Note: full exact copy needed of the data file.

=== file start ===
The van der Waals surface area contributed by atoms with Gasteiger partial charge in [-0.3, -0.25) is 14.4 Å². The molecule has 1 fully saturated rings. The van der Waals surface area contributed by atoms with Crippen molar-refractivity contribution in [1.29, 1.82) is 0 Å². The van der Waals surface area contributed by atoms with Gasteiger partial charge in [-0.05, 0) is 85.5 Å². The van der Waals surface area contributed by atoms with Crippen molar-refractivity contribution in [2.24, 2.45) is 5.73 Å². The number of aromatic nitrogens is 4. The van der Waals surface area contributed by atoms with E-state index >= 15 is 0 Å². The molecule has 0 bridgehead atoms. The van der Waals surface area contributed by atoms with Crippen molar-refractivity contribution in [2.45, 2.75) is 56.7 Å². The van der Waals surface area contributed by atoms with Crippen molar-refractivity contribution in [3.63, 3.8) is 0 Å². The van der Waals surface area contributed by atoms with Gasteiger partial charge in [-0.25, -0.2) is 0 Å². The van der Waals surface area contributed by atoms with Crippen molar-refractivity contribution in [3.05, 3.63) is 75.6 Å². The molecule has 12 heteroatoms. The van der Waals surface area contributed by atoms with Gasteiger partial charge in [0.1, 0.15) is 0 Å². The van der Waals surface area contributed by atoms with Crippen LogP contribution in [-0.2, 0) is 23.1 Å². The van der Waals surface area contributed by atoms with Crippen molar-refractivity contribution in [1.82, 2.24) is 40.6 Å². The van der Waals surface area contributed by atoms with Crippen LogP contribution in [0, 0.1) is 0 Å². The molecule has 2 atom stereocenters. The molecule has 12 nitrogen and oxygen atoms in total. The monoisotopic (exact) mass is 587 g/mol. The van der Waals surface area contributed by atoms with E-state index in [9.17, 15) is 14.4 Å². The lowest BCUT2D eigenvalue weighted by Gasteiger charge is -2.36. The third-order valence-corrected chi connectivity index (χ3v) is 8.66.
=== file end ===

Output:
The van der Waals surface area contributed by atoms with Gasteiger partial charge in [-0.3, -0.25) is 14.4 Å². The molecule has 1 fully saturated rings. The van der Waals surface area contributed by atoms with Crippen molar-refractivity contribution in [1.29, 1.82) is 0 Å². The van der Waals surface area contributed by atoms with Gasteiger partial charge in [-0.05, 0) is 85.5 Å². The van der Waals surface area contributed by atoms with Crippen molar-refractivity contribution in [2.24, 2.45) is 5.73 Å². The number of aromatic nitrogens is 4. The van der Waals surface area contributed by atoms with E-state index >= 15 is 0 Å². The molecule has 0 bridgehead atoms. The van der Waals surface area contributed by atoms with Crippen molar-refractivity contribution in [2.45, 2.75) is 56.7 Å². The van der Waals surface area contributed by atoms with Crippen molar-refractivity contribution in [3.63, 3.8) is 0 Å². The van der Waals surface area contributed by atoms with Gasteiger partial charge in [-0.25, -0.2) is 0 Å². The van der Waals surface area contributed by atoms with Crippen molar-refractivity contribution in [3.05, 3.63) is 75.6 Å². The molecule has 12 heteroatoms. The van der Waals surface area contributed by atoms with Gasteiger partial charge in [0.1, 0.15) is 0 Å². The van der Waals surface area contributed by atoms with Crippen LogP contribution in [-0.2, 0) is 23.1 Å². The van der Waals surface area contributed by atoms with Crippen molar-refractivity contribution in [1.82, 2.24) is 40.6 Å². The van der Waals surface area contributed by atoms with Crippen LogP contribution in [0, 0.1) is 0 Å². The molecule has 2 atom stereocenters. The molecule has 12 nitrogen and oxygen atoms in total. The monoisotopic (exact) mass is 587 g/mol. The van der Waals surface area contributed by atoms with E-state index in [9.17, 15) is 14.4 Å². The lowest BCUT2D eigenvalue weighted by Gasteiger charge is -2.36. The third-order valence-corrected chi connectivity index (χ3v) is 8.66.